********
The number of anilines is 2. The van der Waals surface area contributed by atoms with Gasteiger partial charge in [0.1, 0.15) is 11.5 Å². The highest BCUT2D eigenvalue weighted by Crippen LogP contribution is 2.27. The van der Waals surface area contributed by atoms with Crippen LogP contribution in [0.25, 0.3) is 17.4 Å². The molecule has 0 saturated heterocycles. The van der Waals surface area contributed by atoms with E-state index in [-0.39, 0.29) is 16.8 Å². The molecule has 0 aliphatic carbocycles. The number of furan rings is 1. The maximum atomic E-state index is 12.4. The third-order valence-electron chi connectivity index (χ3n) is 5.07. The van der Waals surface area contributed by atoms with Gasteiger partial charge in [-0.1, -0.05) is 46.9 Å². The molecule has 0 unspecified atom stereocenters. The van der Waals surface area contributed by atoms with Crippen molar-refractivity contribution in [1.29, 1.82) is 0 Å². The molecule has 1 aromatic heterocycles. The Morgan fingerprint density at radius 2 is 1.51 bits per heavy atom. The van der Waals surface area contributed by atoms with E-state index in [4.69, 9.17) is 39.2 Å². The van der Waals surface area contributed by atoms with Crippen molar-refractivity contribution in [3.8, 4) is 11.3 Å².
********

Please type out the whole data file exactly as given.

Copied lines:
The number of anilines is 2. The van der Waals surface area contributed by atoms with Gasteiger partial charge in [0.1, 0.15) is 11.5 Å². The highest BCUT2D eigenvalue weighted by Crippen LogP contribution is 2.27. The van der Waals surface area contributed by atoms with Crippen LogP contribution in [0.25, 0.3) is 17.4 Å². The molecule has 0 saturated heterocycles. The van der Waals surface area contributed by atoms with E-state index in [-0.39, 0.29) is 16.8 Å². The molecule has 0 aliphatic carbocycles. The number of furan rings is 1. The maximum atomic E-state index is 12.4. The third-order valence-electron chi connectivity index (χ3n) is 5.07. The van der Waals surface area contributed by atoms with Gasteiger partial charge in [-0.1, -0.05) is 46.9 Å². The molecule has 0 unspecified atom stereocenters. The van der Waals surface area contributed by atoms with Crippen molar-refractivity contribution in [1.29, 1.82) is 0 Å². The molecule has 1 aromatic heterocycles. The Morgan fingerprint density at radius 2 is 1.51 bits per heavy atom. The van der Waals surface area contributed by atoms with E-state index in [4.69, 9.17) is 39.2 Å². The van der Waals surface area contributed by atoms with Crippen molar-refractivity contribution in [3.8, 4) is 11.3 Å².